Saturday 21st of September celebrates Alzheimer’s day during this month which is world Alzheimer’s month.
Alzheimer’s is now the country’s leading form of death and sadly still not completely understood by many people.
A 54 year old lady from Harold Hill, who does not wish to be named has shared her experiences and heart aches with the Havering Daily as she witnesses the demise of her 85 year old mother who suffers from dementia.
‘It began two years ago when she started to forget things. At first I didn’t really think much of it truthfully, as I thought she’s in her eighties so it’s normal for her to be forgetful.
‘Then I started to see some warning signs like she would be leaving the gas on in the kitchen, or the taps running in the bathroom. I would go round to see her and she would just get up and go out in the street in her nightwear.
‘Then I panicked and realised something was wrong. She was finally diagnosed with Alzheimer’s and at that point I moved my mum in with me a I knew I could not leave her on her own.
‘Everyday is a challenge. She gradually deteriorates day by day. Some days she recognises me other days she does not know who I am and screams at me that I’m a stranger coming to take her away.
‘Episodes like these I really struggle with and find hard. To be completely honest it’s so heartbreaking for me. She’s my mum and I love her and she doesn’t even know who I am anymore.
‘I watch her day by day slowly get worse and I know there’s nothing I can do about it.
‘I pay for care workers to come in and look after her and now have to work part time as I can’t leave her own her own. My life revolves around my mum’s care and some days it is hard for me, but it is my mum and she looked after me when I needed it.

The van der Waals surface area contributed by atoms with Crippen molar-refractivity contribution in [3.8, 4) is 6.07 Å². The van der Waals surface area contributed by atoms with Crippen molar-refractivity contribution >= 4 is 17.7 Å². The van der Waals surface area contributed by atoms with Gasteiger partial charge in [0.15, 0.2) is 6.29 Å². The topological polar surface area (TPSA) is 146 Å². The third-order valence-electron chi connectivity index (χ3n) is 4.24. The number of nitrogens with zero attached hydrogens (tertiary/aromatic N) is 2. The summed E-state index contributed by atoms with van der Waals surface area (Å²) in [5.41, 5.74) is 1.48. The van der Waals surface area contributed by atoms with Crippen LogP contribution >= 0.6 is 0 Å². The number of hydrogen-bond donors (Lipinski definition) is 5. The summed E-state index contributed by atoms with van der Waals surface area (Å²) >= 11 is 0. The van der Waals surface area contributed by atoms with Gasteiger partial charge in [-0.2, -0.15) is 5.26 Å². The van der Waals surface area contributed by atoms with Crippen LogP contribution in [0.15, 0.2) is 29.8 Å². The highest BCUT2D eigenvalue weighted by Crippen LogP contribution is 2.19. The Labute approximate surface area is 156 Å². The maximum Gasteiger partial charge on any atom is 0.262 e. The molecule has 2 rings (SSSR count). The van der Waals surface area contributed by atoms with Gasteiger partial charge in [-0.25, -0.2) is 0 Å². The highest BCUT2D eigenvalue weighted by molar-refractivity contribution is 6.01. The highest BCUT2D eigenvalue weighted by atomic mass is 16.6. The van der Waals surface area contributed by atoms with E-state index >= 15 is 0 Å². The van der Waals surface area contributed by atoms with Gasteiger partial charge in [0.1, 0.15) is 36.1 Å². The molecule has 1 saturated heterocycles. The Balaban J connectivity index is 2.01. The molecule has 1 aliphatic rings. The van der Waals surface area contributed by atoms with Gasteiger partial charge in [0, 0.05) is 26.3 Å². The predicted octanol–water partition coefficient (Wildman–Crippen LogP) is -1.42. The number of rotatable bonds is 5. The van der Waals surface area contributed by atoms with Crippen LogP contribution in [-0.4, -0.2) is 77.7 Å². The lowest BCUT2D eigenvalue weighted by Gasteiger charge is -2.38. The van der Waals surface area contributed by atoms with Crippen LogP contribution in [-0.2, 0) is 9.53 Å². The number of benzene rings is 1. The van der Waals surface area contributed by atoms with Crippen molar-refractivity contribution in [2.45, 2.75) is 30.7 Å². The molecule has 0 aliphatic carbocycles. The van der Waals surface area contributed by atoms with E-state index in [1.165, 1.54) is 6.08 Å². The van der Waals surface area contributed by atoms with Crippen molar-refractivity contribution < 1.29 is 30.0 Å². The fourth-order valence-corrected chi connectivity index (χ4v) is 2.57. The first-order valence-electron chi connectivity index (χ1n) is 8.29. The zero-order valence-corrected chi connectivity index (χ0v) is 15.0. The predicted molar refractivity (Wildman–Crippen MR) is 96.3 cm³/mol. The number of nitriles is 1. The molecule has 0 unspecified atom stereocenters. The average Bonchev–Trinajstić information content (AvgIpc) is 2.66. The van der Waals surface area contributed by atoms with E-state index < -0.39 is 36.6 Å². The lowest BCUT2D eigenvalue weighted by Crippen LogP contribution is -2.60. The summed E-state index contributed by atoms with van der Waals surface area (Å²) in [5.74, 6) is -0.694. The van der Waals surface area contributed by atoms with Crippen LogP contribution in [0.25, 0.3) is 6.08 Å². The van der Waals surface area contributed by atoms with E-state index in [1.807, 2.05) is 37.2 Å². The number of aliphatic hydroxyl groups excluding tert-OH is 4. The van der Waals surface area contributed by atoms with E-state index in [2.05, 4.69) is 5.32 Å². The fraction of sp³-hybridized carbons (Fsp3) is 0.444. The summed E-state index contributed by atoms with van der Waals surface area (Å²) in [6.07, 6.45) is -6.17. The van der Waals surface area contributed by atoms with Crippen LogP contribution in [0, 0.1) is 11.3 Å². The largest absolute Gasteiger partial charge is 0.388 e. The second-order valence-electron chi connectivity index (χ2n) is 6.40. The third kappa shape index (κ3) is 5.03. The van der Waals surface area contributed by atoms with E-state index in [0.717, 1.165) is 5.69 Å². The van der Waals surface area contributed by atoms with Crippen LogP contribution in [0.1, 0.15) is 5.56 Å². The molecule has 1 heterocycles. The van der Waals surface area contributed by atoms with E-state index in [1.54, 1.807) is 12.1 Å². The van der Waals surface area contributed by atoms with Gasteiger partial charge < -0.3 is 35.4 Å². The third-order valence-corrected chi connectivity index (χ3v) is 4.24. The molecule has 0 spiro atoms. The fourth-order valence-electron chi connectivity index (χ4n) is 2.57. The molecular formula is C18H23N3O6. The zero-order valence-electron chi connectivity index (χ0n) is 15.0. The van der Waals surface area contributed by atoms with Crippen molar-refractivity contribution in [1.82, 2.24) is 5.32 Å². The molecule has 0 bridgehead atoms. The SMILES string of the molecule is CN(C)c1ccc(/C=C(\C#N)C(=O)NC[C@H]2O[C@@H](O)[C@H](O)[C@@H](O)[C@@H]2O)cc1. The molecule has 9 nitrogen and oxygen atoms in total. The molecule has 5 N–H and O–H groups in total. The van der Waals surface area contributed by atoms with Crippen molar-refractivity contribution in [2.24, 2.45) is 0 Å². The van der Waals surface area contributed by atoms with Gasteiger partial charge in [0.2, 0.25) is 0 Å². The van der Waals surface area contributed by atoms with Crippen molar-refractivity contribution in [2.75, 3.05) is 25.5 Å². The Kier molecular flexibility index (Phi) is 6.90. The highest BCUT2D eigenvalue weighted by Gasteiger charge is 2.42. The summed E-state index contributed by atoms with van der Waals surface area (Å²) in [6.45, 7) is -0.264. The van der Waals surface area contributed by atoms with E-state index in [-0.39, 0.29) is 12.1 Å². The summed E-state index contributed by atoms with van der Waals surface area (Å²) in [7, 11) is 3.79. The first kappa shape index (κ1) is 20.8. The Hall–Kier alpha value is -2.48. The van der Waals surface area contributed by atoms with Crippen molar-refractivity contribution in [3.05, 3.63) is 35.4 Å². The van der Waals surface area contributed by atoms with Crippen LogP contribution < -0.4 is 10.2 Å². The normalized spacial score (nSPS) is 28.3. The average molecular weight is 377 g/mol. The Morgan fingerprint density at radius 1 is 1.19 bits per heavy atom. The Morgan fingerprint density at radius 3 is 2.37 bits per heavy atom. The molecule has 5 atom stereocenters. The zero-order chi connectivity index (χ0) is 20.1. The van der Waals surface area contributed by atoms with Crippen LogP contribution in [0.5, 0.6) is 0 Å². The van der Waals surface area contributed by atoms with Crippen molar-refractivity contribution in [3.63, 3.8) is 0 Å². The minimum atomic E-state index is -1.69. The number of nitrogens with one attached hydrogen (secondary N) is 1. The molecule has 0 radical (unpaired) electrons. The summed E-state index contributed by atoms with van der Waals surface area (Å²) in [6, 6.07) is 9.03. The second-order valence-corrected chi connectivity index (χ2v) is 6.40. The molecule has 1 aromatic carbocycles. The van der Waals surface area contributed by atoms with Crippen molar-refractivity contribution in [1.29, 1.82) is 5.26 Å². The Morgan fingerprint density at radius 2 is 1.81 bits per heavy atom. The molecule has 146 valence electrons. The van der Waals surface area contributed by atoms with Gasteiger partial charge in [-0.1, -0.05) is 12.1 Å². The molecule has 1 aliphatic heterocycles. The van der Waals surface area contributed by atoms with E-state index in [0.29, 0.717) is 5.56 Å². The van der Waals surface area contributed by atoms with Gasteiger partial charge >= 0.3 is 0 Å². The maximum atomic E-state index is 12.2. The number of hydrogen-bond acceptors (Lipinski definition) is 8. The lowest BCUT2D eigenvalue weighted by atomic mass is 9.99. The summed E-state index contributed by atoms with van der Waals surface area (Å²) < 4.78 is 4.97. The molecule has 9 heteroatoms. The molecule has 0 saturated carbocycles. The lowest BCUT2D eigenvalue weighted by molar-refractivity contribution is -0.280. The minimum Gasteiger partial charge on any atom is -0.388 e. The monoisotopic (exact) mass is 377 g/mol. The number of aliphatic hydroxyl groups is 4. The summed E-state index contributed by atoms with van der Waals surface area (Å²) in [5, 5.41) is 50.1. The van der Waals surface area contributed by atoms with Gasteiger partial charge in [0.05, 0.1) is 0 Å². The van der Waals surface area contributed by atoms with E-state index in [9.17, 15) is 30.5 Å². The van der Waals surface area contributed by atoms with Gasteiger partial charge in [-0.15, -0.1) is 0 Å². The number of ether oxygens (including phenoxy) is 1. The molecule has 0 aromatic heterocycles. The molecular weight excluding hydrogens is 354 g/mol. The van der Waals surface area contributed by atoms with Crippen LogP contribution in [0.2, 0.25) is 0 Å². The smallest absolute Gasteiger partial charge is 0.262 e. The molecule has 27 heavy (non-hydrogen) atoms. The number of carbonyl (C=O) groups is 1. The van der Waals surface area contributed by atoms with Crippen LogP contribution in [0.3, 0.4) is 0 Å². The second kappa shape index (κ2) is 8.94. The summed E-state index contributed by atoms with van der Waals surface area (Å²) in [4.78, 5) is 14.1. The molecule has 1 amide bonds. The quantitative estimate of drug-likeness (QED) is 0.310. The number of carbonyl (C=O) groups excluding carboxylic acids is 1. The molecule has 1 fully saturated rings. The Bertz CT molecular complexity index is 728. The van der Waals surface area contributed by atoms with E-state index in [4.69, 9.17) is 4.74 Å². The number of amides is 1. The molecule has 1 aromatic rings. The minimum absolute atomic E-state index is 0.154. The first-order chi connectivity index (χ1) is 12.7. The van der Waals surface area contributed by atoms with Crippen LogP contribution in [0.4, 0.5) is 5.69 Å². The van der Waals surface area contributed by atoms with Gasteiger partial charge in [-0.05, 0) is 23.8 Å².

‘Some days she is happy and calls my name and she remembers certain things. Other days she just doesn’t know who I am and says there are strangers in her room and screams at me and the care workers.
I wish more money could be spent on supporting those with Alzheimer’s. There are many times when I could use an extra pair of hands, but I have the care workers and they are brilliant. Very kind and patient and without them I wouldn’t even be able to go out to work or get my weekly shopping.
‘Alzheimer’s doesn’t just affect that one person, but the whole family as the knock on effects are vast and tragic to the entire family. She’s still my mum even if she doesn’t recognise me, it doesn’t stop me from loving her, how could it, it’s my mum.’
If you want to share your experiences with Alzheimer’s, please get in touch firstname.lastname@example.org